Last chapter but not the end
Chapala Book Stall, one of the oldest in city, loses its old address & prepares for a new journey
The century-old building of the Shillong Banking Corporation on Jail Road is being demolished. The concrete structure had camouflaged itself as the city around it grew robustly in the last few decades. But for Buddhadeb Chaudhuri, the sight of the demolition was disheartening.
Chaudhuri is the current proprietor of Chapala Book Stall, one of the oldest bookstores in the city that once — ‘once’, because the 80-year-old shop is losing its current address with the demolition of the building — fed numerous hungry minds with its vast collection of works in Bengali, Assamese and English. On July 17 afternoon, Chaudhuri was behind the wooden counter in the shop, helping employees shift books to Chapala’s relatively new unit on Keating Road.
Many Bengalis, who grew up in the hill city and witnessed the ageing of Chapala, unanimously say the bookstore was an “institution” in Shillong. Chaudhuri smiled bleakly when this observation was revealed to him; he knew already.
In 1936, a young and educated Bengali, Bibhu Bhushan Chaudhuri, established M/s Chapala Book Stall. The shop was named after his sister who died at a young age. ‘Chapala’ in English means lightning, electrifying and restless, enlightening. There could not have been a better name for a book store that would go on to become, and is still, an important source of the light and power of knowledge.
The banking corporation building became the shop’s permanent address from 1940. Scholars, thinkers, professors and the common man, all rejoiced in a common joie de vivre, reading, at the bookstore.
“My uncle (Bibhu Bhushan) had some regular friends visiting him at the shop every evening. There would be discussions on various topics,” said Chaudhuri. The curved patio outside the shop was the chosen place for such long hours of conversations.
When Chapala came up, the city had two more book stores – Kamala Agency, which is no more, and a Khasi book stall run by an elderly woman, informed Chaudhuri. According to noted city-based thespian and playwright Afzal Husain, Chapala, which has a “long history”, was a reliable source of Bengali books. “Chapala and Kamala were the two main stalls at that time.”
Chapala Book Stall had many stories to tell, which, even Chaudhuri is unaware of as he stayed outside Shillong for several years. It has paeans to sing for its creator, a gifted writer himself, but all these will probably die with the razing of the building.
Bibhu Bhushan was born in Sylhet in 1912 and later completed his college education from there. As a student, he was also involved with the freedom movement. In 1936, along with Chapala, Bibhu Bhushan started other subsidiaries like Asomiya Sahitya Mandir, Charu Sahitya Kutir, Jatiya Sahitya Parishad and Bimal Prakash Bhavan.
Besides running the book business, Bibhu Bhushan was associated with Anandabazar Patrika and Hindustan Standard from 1942-45 as a reporter for the undivided Assam state. He also wrote over 25 books, including two poetry books in Bengali, and edited more than 200 titles in Khasi and Assamese languages. He was the editor of a number of journals, which were published from Shillong, and was associated with many schools in the city, like Lady Keane and Laban Girls’ and Boys’ schools, as member of the managing committees. He was one of the founders of Shillong College.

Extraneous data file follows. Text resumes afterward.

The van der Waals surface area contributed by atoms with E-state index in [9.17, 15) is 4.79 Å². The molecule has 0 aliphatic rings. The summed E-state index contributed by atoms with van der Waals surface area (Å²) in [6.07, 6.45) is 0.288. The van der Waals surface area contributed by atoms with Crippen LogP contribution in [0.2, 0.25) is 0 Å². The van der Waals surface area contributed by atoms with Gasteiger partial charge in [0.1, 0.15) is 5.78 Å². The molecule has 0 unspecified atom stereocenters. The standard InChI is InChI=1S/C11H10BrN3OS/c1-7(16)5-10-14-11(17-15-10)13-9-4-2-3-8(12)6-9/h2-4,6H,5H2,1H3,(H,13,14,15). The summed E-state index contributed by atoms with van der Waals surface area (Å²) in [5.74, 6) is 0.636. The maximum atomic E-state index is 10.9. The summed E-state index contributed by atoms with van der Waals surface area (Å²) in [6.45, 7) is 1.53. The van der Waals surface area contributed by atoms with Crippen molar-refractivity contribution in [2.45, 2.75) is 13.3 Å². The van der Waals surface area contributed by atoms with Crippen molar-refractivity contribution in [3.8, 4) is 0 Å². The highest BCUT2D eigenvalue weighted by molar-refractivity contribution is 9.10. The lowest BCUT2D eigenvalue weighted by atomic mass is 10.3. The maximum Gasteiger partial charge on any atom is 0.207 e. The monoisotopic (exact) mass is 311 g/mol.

Bibhu Bhushan was conferred The Shillong Times golden jubilee award in 1996 for his “multifarious contribution to literary and cultural activities of Shillong and the North East”. He died a bachelor at the age of 87.
Chaudhuri became a part of Chapala in 1970 and has been taking his uncle’s legacy forward since.
The elegant double-panelled wooden doors open to a spacious shop with more than two rooms. Hundreds of books would be displayed inside the ceiling-high wooden racks, fitted to the walls, with labellings on the outside to direct buyers on the genres. But on Friday, the doors opened to a room in disarray.
“The shifting of the books started this month and we will be done with it by the end of the month,” Chaudhuri explained the disorder, his voice almost drowning in the monotonous rhythm of destruction upstairs. A few buyers who came into the shop were surprised to know about the knocking down of the building.
Chapala had a publishing section that produced over 250 books in Assamese. Earlier editions of some of the books could be hidden among the piles which were being readied to be sent to the new address.
Chaudhuri pulled out the first editions of an Anglo-Khasi dictionary and a translated work by Babu Jeebon Roy. “These you will not get anywhere now,” he said as he kept the copies of the books on the counter. There are 25 editions of the Anglo-Khasi dictionary printed by Chapala.
Tamal Bhattacharya, a septuagenarian resident of the city, said there were many fond memories of the place. “It was one of the oldest and best stores and we often visited the shop. It was an institution. But where will you find dedicated readers today like the old days,” he added.
Talking about the tepid book business, Chaudhuri said the store sourced its books from Kolkata and Delhi but “business in Kolkata has also gone down”. He rued the decrease in readership and looked worried about the future of Chapala.
“Things have changed over the years and now with the online book business gaining much steam, the competition is tougher. Probably, we too have to opt for online sales to survive in the market. But for that, my children have to take the responsibility,” he said.
Undoubtedly, Chapala is readying for a new journey in a modern world where technology reigns supreme. In the process, it leaves behind a history that is very much a part of the city’s heritage and which will not be lost into oblivion even after its ‘home’ is reduced to debris.
~ Team Sunday Shillong